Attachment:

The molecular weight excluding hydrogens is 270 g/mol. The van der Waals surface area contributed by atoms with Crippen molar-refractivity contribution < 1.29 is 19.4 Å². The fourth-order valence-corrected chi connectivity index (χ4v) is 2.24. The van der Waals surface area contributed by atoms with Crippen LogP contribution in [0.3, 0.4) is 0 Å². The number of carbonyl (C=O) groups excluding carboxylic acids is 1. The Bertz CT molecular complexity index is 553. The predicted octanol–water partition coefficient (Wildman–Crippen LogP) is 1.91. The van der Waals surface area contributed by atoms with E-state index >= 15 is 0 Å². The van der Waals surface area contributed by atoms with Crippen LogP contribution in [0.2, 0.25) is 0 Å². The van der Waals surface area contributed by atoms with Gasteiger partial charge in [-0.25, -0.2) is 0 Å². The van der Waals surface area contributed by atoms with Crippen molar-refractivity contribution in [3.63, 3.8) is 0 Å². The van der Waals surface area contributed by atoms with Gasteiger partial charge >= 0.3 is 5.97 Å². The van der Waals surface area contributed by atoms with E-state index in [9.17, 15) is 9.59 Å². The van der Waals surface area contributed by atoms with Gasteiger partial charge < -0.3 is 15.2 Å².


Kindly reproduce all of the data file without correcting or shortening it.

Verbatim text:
The molecular weight excluding hydrogens is 270 g/mol. The van der Waals surface area contributed by atoms with Crippen molar-refractivity contribution < 1.29 is 19.4 Å². The fourth-order valence-corrected chi connectivity index (χ4v) is 2.24. The van der Waals surface area contributed by atoms with Crippen LogP contribution in [0.3, 0.4) is 0 Å². The number of carbonyl (C=O) groups excluding carboxylic acids is 1. The Bertz CT molecular complexity index is 553. The predicted octanol–water partition coefficient (Wildman–Crippen LogP) is 1.91. The van der Waals surface area contributed by atoms with E-state index >= 15 is 0 Å². The van der Waals surface area contributed by atoms with Crippen LogP contribution in [0.2, 0.25) is 0 Å². The van der Waals surface area contributed by atoms with Gasteiger partial charge in [-0.25, -0.2) is 0 Å². The van der Waals surface area contributed by atoms with Crippen molar-refractivity contribution in [3.63, 3.8) is 0 Å². The van der Waals surface area contributed by atoms with Gasteiger partial charge >= 0.3 is 5.97 Å². The van der Waals surface area contributed by atoms with E-state index in [9.17, 15) is 9.59 Å². The van der Waals surface area contributed by atoms with Gasteiger partial charge < -0.3 is 15.2 Å².